Sappington v. Pontotoc County, Mississippi et al, No. 3:2009cv00138 - Document 47 (N.D. Miss. 2013)

Court Description: MEMORANDUM OPINION re 46 JUDGMENT Dismissing Case. Signed by Michael P. Mills on 3/27/2013. (lpm)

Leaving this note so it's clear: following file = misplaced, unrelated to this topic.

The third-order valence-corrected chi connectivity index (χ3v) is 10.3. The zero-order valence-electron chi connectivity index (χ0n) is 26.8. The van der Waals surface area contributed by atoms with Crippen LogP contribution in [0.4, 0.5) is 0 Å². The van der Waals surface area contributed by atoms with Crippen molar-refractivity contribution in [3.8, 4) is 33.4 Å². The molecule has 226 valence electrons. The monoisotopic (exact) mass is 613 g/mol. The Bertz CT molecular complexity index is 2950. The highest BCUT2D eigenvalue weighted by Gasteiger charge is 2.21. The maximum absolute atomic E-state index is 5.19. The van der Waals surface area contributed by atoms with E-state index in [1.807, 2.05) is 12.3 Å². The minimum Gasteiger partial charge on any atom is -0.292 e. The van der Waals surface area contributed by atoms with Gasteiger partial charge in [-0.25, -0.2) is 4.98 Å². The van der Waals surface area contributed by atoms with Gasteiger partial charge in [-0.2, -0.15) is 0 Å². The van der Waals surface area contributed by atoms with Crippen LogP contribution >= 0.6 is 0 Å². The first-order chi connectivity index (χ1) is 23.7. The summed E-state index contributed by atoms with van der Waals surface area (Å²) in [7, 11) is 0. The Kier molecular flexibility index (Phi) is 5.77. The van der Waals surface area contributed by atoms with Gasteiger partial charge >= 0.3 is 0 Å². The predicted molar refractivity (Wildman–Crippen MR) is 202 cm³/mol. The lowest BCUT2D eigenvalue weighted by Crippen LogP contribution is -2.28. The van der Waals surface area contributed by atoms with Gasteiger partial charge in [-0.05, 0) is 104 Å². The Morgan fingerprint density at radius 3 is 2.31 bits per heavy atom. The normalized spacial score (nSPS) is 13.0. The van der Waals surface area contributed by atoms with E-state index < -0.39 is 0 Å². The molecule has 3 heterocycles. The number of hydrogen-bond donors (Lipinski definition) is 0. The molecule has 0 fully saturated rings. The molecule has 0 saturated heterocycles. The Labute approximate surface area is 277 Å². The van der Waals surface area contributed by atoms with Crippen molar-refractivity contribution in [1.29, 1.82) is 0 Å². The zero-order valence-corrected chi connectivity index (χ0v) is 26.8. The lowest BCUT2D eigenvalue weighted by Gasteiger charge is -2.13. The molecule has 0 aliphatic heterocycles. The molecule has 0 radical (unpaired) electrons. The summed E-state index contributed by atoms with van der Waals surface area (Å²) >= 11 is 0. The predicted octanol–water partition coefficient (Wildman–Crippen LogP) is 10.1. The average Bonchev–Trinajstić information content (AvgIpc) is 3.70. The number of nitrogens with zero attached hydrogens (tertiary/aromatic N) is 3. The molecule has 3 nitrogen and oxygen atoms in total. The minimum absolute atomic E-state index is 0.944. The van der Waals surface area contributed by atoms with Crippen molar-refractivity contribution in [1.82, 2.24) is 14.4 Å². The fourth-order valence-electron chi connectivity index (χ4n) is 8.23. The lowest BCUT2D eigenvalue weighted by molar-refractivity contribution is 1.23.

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IN THE UNITED STATES DISTRICT COURT FOR THE NORTHERN DISTRICT OF MISSISSIPPI WESTERN DIVISION KRISSA SAPPINGTON, BY HER FAITHER AND NEXT FRIEND, SKIPPY SAPPINGTON V. PLAINTIFF CASE NO. 3:09-CV-138-MPM-DAS PONTOTOC COUNTY, MISSISSIPPI DEFENDANT MEMORANDUM OPINION This cause comes before the court on Pontotoc County, Mississippi s ( County ) motion for summary judgment. Krissa Sappington has responded in opposition. Having considered the memoranda and record evidence the court is prepared to rule. Paula Hardwick, mother of plaintiff in this action, was ordered to jail on September 3, 2004. She died in her cell later that day, allegedly from a methadone overdose. After her death, authorities apparently discovered a lethal dose of methadone hidden in her vaginal cavity. Plaintiff brings this wrongful death suit alleging that the County was negligent in refusing to search Hardwick for illegal contraband, refusing to immediately respond when notified of Hardwick s failing condition, and refusing to provide adequate medical attention in violation of 42 U.S.C. §§ 1981 and 1983. Rule 56 permits summary judgment where the movant shows that there is no genuine dispute as to any material fact and that the movant is entitled to judgment as a matter of law. Fed. R. Civ. P. 56(a). A dispute about a material fact is genuine if the evidence is such that a reasonable jury could return a verdict for the non-moving party. Burfield v. Brown, Moore & Flint, Inc., 51 F.3d 583, 588 (5th Cir. 1995). When ruling on a summary judgment motion, the 1 court must construe the facts in the light most favorable to the nonmoving party and refrain from making credibility determinations or weighing the evidence. Coury v. Moss, 529 F.3d 579, 584 (5th Cir. 2008). The party seeking summary disposition must demonstrate the absence of a genuine issue of material fact and the appropriateness of judgment as a matter of law. Union Planters Nat. Leasing, Inc. v. Woods, 687 F.2d 117, 119 (5th Cir. 1985). The nonmoving party cannot rely on metaphysical doubt, conclusive allegations, or unsubstantiated assertions but rather must show that there is an actual controversy warranting trial. Little v. Liquid Air Corp., 37 F.3d 1069, 1075 (5th Cir. 1994) (internal citations omitted). The court now turns to Sappington s 1981 claim. To succeed on a § 1981 claim, a plaintiff must establish (1) that she is a member of a racial minority; (2) that the defendant had intent to discriminate on the basis of race; and (3) that the discrimination concerned one or more of the activities enumerated in the statute. Arguello v. Conoco, Inc., 330 F.3d 355, 358 (5th Cir. 2003). (citing Morris v. Dillard Dep't Stores, Inc., 277 F.3d 743, 751 (5th Cir. 2001)). Sappington, in response to the motion, does not point to any evidence in the record to support this claim. In fact, she does not even address it. Thus, having failed to carry her burden, this claim will be dismissed. Next, the County takes issue with Sappington s § 1983 claim. To hold a municipality accountable for a violation of constitutional rights, a plaintiff must show: (1) that the municipal employee violated his clearly established constitutional rights with subjective deliberate indifference; and (2) that this violation resulted from a municipal policy or custom adopted and maintained with objective deliberate indifference. Olabisiomotosho v. City of Houston, 185 F.3d 521, 528-29 (5th Cir. 1999). 2 Local governing bodies can be sued directly under § 1983 ¦ where the alleged unconstitutional action implements or executes a policy statement, ordinance, regulation, or decision officially adopted and promulgated by that body's officers. Monell v. Dep t of Social Services of City of New York, 436 U.S. 658, 690, 98 S.Ct. 2018, 2035-36 (1978). However, local governments ¦ may be sued for constitutional deprivations visited pursuant to governmental custom even though such a custom has not received formal approval through the body's official decisionmaking channels. Id. at 690-691. Although not authorized by written law, such practices of state officials could well be so permanent and well settled as to constitute a custom or usage with the force of law. Id. The record evidence available in this case is comprised solely of an affidavit and an expert report based on same. The factual allegations contained in the affidavit follow in full: I, Skippy Sappington, have talked with Ms. Felicia Monts on several occasions, the most recent being aproximately two (2) months ago. Ms. Monts maintains that she was in the Pontotoc County Jail with Paula Hardwick sweating and ill while in the cell. She stated that upon the jail staff being notified that Paula Hardwick needed medical attention through pounding on the jail bars/doors and yelling to the staff, that the jail staff told the inmates to let her sleep it off. The cell mates of Paula Hardwick were allowed to go to smoke break and upon returning saw her lying on the floor unconscious. I, Skippy Sappington, have talked with Ms. Melissa Prewitt and was told that she also was an anmate in the cell with Paula Hardwick. Ms. Prewitt also stated that she observed Paula Hardwick being ill, the jail staff was notified of this illness, and that they were permitted to go to smoke break to allow Paula Hardwick to sleep it off . Both witnesses, Felicia Monts and Melissa Prewitt, stated to me that it appeared that Paula Hardwick was in medical distress before she collapsed and that the Pontotoc Jail staff was alerted to this. However, their response was to send the inmates on smoke break and allow Paula Hardwick to sleep it off. Upon returning to the cell the inmates discovered Paula Hardwick unconcious and presumably dead. Upon seeing Ms. Hardwick on the floor the inmates began screamed [sic] and ran out of the cell before the door shut. Notwithstanding concerns regarding the admissibility of this testimony, the court finds nothing in this affidavit from which a reasonable juror could conclude that any alleged violation 3 occurred as a result of an official policy or custom. Rather, this affidavit provides a scant account of an isolated incident, devoid of any reference to official policy or actions that could be considered, absent further evidence, to be so permanent and well settled as to constitute a custom or usage with the force of law. Therefore, Sappington s § 1983 claims will be dismissed because there is no record evidence to support an official policy or custom subjecting the County to liability in this case. Turning now to Sappington s state law claims, Mississippi law provides: A governmental entity and its employees acting within the course and scope of their employment or duties shall not be liable for any claim of any claimant who at the time the claim arises is an inmate of any detention center, jail, workhouse, penal farm, penitentiary or other such institution, regardless of whether such claimant is or is not an inmate of any detention center, jail, workhouse, penal farm, penitentiary or other such institution when the claim is filed. Miss. Code. Ann. § 11-46-9(1)(m). Sappington contends that this statute is inapplicable to her claim because her mother, not she, was incarcerated at the time the claim arose. The Mississippi Supreme Court has squarely addressed this contention: Webb and Chambers attempt to circumvent Miss.Code Ann. § 11-469(1)(m) by alleging that an action for wrongful death is an independent cause of action; therefore, placing them in a position different from the decedent. However, this Court has found that a wrongful death suit is a derivative action by the beneficiaries, and those beneficiaries, therefore, stand in the position of their decedent. See Wickline v. U.S. Fid. & Guar. Co., 530 So.2d 708, 715 (Miss.1988). Webb and Chambers stand in the position of Michael Chambers. Therefore, Webb and Chambers are only entitled to the remedy afforded to Michael Chambers if he had survived. Since § 11-46-9(1)(m) provides him with no remedy, so it also prevents a suit by his heirs. Webb and Chambers are unable to bring a wrongful death suit on behalf of a prisoner who dies while incarcerated. For the aforementioned reasons, we find no reversible error. Webb v. DeSoto County, 843 So. 2d 682, 684 (Miss. 2003). Similarly, because Sappington stands in the position of Paula Hardwick, she is only entitled to the remedy afforded Hardwick, 4 which, in this case, is none since Hardwick was incarcerated at the time the claims arose. Accordingly, Sappington s state law claims against Pontotoc County, Mississippi are hereby dismissed. In light of the foregoing, this case is dismissed. A separate judgment shall issue accordingly. SO ORDERED, this the 27th day of March, 2013. /s/ MICHAEL P. MILLS CHIEF JUDGE UNITED STATES DISTRICT COURT NORTHERN DISTRICT OF MISSISSIPPI 5